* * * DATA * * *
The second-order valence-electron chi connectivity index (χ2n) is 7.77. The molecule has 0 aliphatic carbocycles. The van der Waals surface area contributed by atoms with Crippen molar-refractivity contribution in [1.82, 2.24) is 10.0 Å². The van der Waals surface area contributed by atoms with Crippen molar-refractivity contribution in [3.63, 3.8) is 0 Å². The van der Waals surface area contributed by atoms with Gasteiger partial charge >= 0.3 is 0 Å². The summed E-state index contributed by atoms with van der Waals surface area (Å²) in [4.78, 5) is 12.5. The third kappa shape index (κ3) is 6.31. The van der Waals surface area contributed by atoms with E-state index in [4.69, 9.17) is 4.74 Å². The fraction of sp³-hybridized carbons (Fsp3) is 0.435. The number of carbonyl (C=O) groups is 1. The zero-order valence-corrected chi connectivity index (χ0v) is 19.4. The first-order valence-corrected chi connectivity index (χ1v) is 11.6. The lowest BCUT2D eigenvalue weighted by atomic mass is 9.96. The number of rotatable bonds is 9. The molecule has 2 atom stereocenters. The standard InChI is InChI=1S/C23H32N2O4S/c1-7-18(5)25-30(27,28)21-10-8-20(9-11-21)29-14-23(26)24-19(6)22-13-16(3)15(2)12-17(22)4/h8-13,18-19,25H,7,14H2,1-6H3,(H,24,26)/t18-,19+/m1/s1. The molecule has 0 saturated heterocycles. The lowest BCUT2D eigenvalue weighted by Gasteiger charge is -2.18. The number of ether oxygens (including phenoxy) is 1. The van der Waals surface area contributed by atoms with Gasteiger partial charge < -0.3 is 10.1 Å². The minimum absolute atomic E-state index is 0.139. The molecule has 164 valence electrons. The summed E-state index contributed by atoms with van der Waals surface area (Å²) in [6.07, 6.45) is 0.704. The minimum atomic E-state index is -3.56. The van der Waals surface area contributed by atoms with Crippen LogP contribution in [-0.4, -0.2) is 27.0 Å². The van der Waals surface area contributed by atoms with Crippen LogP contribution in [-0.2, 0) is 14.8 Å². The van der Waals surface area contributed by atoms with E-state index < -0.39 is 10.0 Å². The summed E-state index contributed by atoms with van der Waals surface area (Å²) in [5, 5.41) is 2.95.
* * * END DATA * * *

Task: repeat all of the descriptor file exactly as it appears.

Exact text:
The second-order valence-electron chi connectivity index (χ2n) is 7.77. The molecule has 0 aliphatic carbocycles. The van der Waals surface area contributed by atoms with Crippen molar-refractivity contribution in [1.82, 2.24) is 10.0 Å². The van der Waals surface area contributed by atoms with Crippen molar-refractivity contribution in [3.63, 3.8) is 0 Å². The van der Waals surface area contributed by atoms with Gasteiger partial charge >= 0.3 is 0 Å². The summed E-state index contributed by atoms with van der Waals surface area (Å²) in [4.78, 5) is 12.5. The third kappa shape index (κ3) is 6.31. The van der Waals surface area contributed by atoms with E-state index in [4.69, 9.17) is 4.74 Å². The fraction of sp³-hybridized carbons (Fsp3) is 0.435. The number of carbonyl (C=O) groups is 1. The zero-order valence-corrected chi connectivity index (χ0v) is 19.4. The first-order valence-corrected chi connectivity index (χ1v) is 11.6. The lowest BCUT2D eigenvalue weighted by atomic mass is 9.96. The number of rotatable bonds is 9. The molecule has 2 atom stereocenters. The standard InChI is InChI=1S/C23H32N2O4S/c1-7-18(5)25-30(27,28)21-10-8-20(9-11-21)29-14-23(26)24-19(6)22-13-16(3)15(2)12-17(22)4/h8-13,18-19,25H,7,14H2,1-6H3,(H,24,26)/t18-,19+/m1/s1. The molecule has 0 saturated heterocycles. The lowest BCUT2D eigenvalue weighted by Gasteiger charge is -2.18. The number of ether oxygens (including phenoxy) is 1. The van der Waals surface area contributed by atoms with Gasteiger partial charge < -0.3 is 10.1 Å². The minimum absolute atomic E-state index is 0.139. The molecule has 164 valence electrons. The summed E-state index contributed by atoms with van der Waals surface area (Å²) in [6.07, 6.45) is 0.704. The minimum atomic E-state index is -3.56. The van der Waals surface area contributed by atoms with Crippen LogP contribution in [-0.4, -0.2) is 27.0 Å². The van der Waals surface area contributed by atoms with Crippen LogP contribution in [-0.2, 0) is 14.8 Å². The van der Waals surface area contributed by atoms with E-state index < -0.39 is 10.0 Å². The summed E-state index contributed by atoms with van der Waals surface area (Å²) in [5, 5.41) is 2.95.